Take "Kick-Ass." Strip it of most of its wit and charm, amp up the violence, the sadism. Make it more crude and coarse and gory. And what you're left with is Super.

    Orlando Sentinel Full Review
  • Steven Rea

    Shot on the cheap, with cheesy animated credits and comic-panel "Bams!" and "Pows!" splashed across the screen, Super has a jokey, low-rent quality (or lack of quality) that could be endearing, if Wilson's performance weren't so nihilistically dull, and if there were somebody in the picture who had a soul.

    Philadelphia Inquirer Full Review
  • Roger Ebert

    I'm all for movies that create unease, but I prefer them to appear to know why they're doing that. Super is a film ending in narrative anarchy, exercising a destructive impulse to no greater purpose than to mess with us.

    Chicago Sun-Times Full Review
  • Walter Addiego

    Wilson is basically playing an even more feckless version of his "Office" character, Dwight, another intense and self-deluded doofus. It's a character that works better in smaller doses.

    San Francisco Chronicle Full Review
  • Elvis Mitchell

    Ultimately the movie ridicules the culture that compels what Cedric the Entertainer calls grown-ass men to dress up like comic-book characters, as well as the Christian attempts to co-opt that culture.

    Movieline Full Review
  • Mark Keizer

    This depraved charmer offers enough to admire and a specialized hipster crowd will enjoy it, if to a mutedly positive effect.

    Boxoffice Magazine Full Review
  • Rob Nelson

    Waiting for Super to deliver the funny is an experience as long as the film itself.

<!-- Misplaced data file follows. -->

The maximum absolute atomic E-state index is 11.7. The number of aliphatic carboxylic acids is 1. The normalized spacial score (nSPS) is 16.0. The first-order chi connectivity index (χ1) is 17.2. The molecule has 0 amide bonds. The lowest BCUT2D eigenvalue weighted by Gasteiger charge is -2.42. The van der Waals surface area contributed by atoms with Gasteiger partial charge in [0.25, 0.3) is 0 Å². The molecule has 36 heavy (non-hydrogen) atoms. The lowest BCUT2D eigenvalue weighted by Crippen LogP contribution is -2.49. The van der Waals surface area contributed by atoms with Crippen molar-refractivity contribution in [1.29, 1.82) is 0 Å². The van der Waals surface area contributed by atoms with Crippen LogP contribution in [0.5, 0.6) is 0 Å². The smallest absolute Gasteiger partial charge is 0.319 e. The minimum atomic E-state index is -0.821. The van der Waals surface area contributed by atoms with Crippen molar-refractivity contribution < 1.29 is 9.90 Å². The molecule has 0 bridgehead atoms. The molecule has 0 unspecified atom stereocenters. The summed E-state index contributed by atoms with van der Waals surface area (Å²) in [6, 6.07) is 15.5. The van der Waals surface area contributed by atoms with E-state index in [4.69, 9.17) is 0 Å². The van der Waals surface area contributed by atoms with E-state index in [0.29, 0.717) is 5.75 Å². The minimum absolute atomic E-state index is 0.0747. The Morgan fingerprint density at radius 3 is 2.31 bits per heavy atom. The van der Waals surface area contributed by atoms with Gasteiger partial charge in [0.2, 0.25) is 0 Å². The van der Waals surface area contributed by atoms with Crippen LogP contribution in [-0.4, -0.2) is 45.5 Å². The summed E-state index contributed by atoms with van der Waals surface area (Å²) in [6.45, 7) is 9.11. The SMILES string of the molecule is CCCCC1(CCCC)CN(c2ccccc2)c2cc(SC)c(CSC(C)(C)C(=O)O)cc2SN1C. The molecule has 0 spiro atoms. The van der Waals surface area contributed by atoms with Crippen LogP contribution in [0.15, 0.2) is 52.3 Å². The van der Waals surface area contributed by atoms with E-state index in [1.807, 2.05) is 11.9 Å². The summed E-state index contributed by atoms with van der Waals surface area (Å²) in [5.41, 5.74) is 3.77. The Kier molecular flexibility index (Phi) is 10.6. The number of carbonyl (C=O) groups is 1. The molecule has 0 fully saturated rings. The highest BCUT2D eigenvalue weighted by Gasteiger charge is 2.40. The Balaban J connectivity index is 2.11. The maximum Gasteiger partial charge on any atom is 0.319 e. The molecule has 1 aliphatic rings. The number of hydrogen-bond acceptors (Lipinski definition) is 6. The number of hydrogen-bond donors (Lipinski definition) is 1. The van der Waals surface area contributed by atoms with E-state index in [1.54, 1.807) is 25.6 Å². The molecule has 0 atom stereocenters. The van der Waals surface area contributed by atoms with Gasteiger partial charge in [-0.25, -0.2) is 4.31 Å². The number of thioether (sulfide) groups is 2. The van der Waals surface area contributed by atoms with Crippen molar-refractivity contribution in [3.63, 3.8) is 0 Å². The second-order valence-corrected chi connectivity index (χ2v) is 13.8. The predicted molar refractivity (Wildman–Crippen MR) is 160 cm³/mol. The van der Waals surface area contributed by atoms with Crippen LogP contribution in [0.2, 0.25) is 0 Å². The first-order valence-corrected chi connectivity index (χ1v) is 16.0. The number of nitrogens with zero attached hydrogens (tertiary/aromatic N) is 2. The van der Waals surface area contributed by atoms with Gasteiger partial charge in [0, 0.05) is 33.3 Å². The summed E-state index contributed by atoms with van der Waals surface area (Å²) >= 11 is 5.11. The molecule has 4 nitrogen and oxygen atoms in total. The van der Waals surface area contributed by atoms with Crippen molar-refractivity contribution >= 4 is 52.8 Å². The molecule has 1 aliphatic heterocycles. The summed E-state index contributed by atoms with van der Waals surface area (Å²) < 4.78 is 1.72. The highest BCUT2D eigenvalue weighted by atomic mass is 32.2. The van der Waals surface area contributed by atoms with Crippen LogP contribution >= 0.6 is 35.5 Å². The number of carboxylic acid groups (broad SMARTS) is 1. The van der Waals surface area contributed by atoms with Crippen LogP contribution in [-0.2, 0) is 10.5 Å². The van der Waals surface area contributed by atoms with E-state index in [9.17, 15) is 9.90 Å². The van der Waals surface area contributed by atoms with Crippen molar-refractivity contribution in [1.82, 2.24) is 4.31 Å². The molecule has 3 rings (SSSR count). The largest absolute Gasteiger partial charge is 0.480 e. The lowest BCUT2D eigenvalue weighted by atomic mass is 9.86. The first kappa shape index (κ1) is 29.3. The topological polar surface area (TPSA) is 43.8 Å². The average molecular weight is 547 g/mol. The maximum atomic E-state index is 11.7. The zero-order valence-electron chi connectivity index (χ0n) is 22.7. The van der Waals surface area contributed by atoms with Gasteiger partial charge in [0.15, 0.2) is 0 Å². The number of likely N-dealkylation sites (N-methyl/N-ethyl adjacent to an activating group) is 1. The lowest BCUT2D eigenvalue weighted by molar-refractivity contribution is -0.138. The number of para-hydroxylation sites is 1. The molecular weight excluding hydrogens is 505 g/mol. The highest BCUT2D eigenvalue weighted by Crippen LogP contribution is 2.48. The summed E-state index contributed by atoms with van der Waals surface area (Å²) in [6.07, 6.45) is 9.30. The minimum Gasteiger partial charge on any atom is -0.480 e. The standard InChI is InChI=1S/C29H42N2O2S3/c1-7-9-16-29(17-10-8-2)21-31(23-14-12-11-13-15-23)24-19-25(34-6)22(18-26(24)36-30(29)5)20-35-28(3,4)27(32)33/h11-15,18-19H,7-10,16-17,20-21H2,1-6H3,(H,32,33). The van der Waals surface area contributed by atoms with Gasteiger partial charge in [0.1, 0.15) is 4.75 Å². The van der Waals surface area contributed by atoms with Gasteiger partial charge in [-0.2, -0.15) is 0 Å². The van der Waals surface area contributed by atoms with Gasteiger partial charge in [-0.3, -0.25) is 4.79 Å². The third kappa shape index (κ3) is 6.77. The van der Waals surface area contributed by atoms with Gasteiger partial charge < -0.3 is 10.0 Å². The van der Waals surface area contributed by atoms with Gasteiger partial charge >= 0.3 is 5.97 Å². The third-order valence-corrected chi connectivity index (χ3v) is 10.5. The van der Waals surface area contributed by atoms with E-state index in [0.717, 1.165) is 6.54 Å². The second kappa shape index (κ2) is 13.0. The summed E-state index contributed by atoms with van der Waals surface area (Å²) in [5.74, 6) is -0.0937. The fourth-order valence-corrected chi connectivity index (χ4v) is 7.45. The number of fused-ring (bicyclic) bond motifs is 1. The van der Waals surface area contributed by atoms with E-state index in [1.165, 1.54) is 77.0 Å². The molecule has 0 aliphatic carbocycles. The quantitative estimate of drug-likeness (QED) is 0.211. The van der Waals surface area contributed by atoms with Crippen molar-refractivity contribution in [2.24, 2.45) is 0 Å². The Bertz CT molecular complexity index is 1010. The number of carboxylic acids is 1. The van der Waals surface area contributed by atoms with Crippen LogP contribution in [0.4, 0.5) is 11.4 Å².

Variety Full Review
  • Elizabeth Weitzman

    Super starts off feeling like a cult comedy you might catch during a midnight film festival. But since Gunn never nails his tone, the concept makes more sense than the execution.

    New York Daily News Full Review
  • Robert Abele

    Where Gunn's last feature "Slither" was an enjoyably icky, funny riff on schlocky horror tropes, the split-personality Super merely repels with half-baked ideas, Wilson's and Page's scorched-earth overacting and atonal bursts of jokey gore.

    Los Angeles Times Full Review
  • Lou Lumenick

    A spoof of you-know-what that's a lot less funny than it sounds.

    New York Post Full Review
  • Andrea Gronvall

    This movie is too pedestrian for camp, and too scattershot for an action comedy.

    Chicago Reader Full Review
  • Kimberley Jones

    There are kernels here of a thoughtful and provocative picture, but they never pop – or POP!, for that matter.

    Austin Chronicle Full Review
  • Joshua Rothkopf

    Skip this one, even if your hipster significant other whines a blue streak.

    Time Out New York Full Review
  • Anthony Lane

    The trouble with Super, as with "Kick-Ass," is that the director wants to have his cake, put a pump-action shotgun up against the frosting, blast vanilla sponge over a wide area, and THEN eat it. [4 April, 2011, p. 83]

    The New Yorker Full Review